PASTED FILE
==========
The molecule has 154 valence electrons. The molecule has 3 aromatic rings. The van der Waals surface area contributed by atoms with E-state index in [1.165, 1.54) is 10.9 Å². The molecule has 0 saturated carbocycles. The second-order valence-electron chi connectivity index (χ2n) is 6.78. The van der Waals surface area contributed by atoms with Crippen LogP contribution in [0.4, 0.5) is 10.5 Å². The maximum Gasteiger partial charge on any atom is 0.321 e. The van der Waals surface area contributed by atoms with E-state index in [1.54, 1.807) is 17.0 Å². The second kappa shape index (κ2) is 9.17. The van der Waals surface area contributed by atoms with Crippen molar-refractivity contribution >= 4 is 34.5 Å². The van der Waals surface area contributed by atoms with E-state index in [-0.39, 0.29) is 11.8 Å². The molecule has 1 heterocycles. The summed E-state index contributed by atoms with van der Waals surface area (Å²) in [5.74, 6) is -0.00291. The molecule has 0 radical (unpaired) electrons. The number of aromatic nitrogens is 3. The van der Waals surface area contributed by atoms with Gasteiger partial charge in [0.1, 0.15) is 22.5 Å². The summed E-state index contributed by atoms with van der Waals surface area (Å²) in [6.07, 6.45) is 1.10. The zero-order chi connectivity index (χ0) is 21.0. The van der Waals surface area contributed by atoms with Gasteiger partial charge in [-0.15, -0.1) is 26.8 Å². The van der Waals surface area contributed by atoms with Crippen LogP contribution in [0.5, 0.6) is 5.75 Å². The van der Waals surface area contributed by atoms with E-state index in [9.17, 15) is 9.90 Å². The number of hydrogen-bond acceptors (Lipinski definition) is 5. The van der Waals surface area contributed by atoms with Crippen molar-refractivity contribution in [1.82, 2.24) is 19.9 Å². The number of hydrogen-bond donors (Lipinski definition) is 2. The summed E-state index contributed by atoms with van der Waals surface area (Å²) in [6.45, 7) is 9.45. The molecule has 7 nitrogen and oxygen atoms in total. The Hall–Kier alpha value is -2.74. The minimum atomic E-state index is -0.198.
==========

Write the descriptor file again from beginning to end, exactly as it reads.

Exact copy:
The molecule has 154 valence electrons. The molecule has 3 aromatic rings. The van der Waals surface area contributed by atoms with E-state index in [1.165, 1.54) is 10.9 Å². The molecule has 0 saturated carbocycles. The second-order valence-electron chi connectivity index (χ2n) is 6.78. The van der Waals surface area contributed by atoms with Crippen LogP contribution in [0.4, 0.5) is 10.5 Å². The maximum Gasteiger partial charge on any atom is 0.321 e. The van der Waals surface area contributed by atoms with E-state index in [1.54, 1.807) is 17.0 Å². The second kappa shape index (κ2) is 9.17. The van der Waals surface area contributed by atoms with Crippen molar-refractivity contribution >= 4 is 34.5 Å². The van der Waals surface area contributed by atoms with E-state index in [-0.39, 0.29) is 11.8 Å². The molecule has 1 heterocycles. The summed E-state index contributed by atoms with van der Waals surface area (Å²) in [5.74, 6) is -0.00291. The molecule has 0 radical (unpaired) electrons. The number of aromatic nitrogens is 3. The van der Waals surface area contributed by atoms with Gasteiger partial charge in [0.1, 0.15) is 22.5 Å². The summed E-state index contributed by atoms with van der Waals surface area (Å²) in [6.07, 6.45) is 1.10. The zero-order chi connectivity index (χ0) is 21.0. The van der Waals surface area contributed by atoms with Gasteiger partial charge in [-0.15, -0.1) is 26.8 Å². The van der Waals surface area contributed by atoms with Crippen LogP contribution in [0.5, 0.6) is 5.75 Å². The van der Waals surface area contributed by atoms with E-state index in [9.17, 15) is 9.90 Å². The number of hydrogen-bond acceptors (Lipinski definition) is 5. The van der Waals surface area contributed by atoms with Crippen molar-refractivity contribution in [1.82, 2.24) is 19.9 Å². The number of hydrogen-bond donors (Lipinski definition) is 2. The summed E-state index contributed by atoms with van der Waals surface area (Å²) in [6.45, 7) is 9.45. The molecule has 7 nitrogen and oxygen atoms in total. The Hall–Kier alpha value is -2.74. The minimum atomic E-state index is -0.198.